Andy Pettitte struggles through five-plus innings

Andy Pettitte assumes a low profile after a

Andy Pettitte assumes a low profile after a pitch to Minnesota Twins first baseman Justin Morneau in the fifth inning. Pettitte went on to strike Morneau out, making him the Yankees' all-time strike out leader. (July 1, 2013) (Credit: AP)

MINNEAPOLIS - After absorbing his third straight defeat in his previous outing, Andy Pettitte stood by his locker in the Yankee Stadium clubhouse and didn't take the bullets.

He delivered them.

"Same old story for me right now every time I pitch," Pettitte said after allowing three earned runs in six innings in a loss to the Rangers. "It's frustrating . . . I'm just not putting up zeros for us."

The 41-year-old lefthander didn't put up enough of them Monday night against the Twins, either, although the Yankees rallied to take him off the hook.

Though he somehow survived a 42-pitch first inning to give the Yankees five innings -- and in the process struck out two to pass Whitey Ford and take over first place on the franchise's career strikeout list with 1,958 -- it was another night of frustration.

Pettitte, who came in 5-6 with a 4.22 ERA after allowing 12 earned runs in his previous three starts, allowed four runs and six hits. Chris Parmelee's leadoff homer in the sixth broke a 3-3 tie and was Pettitte's final batter of the night. But the Yankees scored three times in the eighth to go ahead 6-4, helped by two homers and a double by Robinson Cano to that point.

After Cano's homer off lefthander Scott Diamond in the first gave Pettitte a 1-0 lead before he took the mound, the lefthander couldn't hold it -- even for three hitters.

Pettitte instead went through the 42-pitch first-inning nightmare in which the Twins scored three times.

He started the inning by walking Clete Thomas on five pitches, then allowed Brian Dozier's double down the leftfield line that put runners at second and third.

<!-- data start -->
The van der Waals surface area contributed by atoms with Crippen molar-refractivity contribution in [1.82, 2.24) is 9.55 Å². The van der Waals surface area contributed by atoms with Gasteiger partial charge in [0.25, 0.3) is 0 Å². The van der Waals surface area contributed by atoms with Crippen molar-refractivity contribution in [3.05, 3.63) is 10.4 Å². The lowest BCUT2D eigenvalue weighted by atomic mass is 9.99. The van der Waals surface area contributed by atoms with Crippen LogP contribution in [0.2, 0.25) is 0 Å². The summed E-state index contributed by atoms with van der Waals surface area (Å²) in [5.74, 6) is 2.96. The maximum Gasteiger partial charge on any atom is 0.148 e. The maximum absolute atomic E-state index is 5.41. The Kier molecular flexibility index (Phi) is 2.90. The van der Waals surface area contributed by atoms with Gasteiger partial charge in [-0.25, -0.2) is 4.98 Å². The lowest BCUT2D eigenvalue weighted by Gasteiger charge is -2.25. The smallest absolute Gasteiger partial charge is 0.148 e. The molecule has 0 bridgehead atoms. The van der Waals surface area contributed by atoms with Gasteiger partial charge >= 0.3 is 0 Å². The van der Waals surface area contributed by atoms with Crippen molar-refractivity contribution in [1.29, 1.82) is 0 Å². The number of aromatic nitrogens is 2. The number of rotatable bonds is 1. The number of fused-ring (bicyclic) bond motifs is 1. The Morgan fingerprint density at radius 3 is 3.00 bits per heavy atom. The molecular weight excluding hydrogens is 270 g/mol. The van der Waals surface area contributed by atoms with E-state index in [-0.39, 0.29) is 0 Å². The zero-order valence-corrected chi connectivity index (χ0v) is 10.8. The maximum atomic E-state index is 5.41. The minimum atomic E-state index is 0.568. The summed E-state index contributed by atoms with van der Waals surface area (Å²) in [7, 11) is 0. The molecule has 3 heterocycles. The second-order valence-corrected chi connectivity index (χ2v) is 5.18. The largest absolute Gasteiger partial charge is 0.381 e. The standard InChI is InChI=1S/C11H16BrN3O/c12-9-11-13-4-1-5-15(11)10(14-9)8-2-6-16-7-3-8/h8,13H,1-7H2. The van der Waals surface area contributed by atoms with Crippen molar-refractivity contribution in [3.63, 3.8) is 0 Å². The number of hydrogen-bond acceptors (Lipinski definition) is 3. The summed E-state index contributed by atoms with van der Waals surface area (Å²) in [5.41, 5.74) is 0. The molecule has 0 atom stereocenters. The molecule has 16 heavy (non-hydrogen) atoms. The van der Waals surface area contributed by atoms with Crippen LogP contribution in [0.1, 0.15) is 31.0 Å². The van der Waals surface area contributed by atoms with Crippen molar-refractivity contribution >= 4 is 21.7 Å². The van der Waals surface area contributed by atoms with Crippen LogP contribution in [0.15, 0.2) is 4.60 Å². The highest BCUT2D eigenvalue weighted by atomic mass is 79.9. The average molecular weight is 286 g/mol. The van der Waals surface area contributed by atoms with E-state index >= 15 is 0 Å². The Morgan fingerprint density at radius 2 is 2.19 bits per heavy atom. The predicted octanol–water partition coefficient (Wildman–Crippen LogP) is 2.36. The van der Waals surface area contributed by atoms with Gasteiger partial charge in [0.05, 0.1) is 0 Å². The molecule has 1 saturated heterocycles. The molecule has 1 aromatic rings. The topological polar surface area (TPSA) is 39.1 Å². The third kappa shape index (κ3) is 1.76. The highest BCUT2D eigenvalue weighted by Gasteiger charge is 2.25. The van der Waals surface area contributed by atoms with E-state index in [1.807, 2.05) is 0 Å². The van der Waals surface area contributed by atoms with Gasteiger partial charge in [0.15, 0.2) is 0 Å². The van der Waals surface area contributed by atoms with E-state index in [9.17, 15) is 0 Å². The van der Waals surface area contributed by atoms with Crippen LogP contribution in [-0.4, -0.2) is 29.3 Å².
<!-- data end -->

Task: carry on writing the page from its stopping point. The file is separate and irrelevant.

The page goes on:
Ryan Doumit followed by scorching a line-drive single to center to drive in both runners, giving the Twins a 2-1 lead.

Pettitte could not keep it there. Doumit moved to second on Justin Morneau's grounder to third and to third on Trevor Plouffe's flyout to right.

Oswaldo Arcia then sent a trickler to the first-base side of the mound. Pettitte stumbled as he picked up the ball and, from his backside, threw wildly to first. Doumit scored to make it 3-1 on what was ruled a hit and an error.

At that point, Joe Girardi had rookie righthander Preston Claiborne up and warming. But as it turned out, a reliever wouldn't be necessary for another four innings.

Cano, 7-for-13 with a homer against the Orioles during the weekend and 12-for-26 overall, drew the Yankees even in the third. Jayson Nix led off against Diamond and smoked a ball to third, where Jamey Carroll booted it. Cano jumped on Diamond's first pitch, an 87-mph fastball, and sent it over the wall in left for his third two-homer game of the year. He has a team-best 19 homers.

After the first, Pettitte settled in. He set down the Twins in order in a seven-pitch second, which included a strikeout of Thomas that matched Ford atop the franchise strikeout list. Pettitte passed him in the fifth with a strikeout of Morneau.

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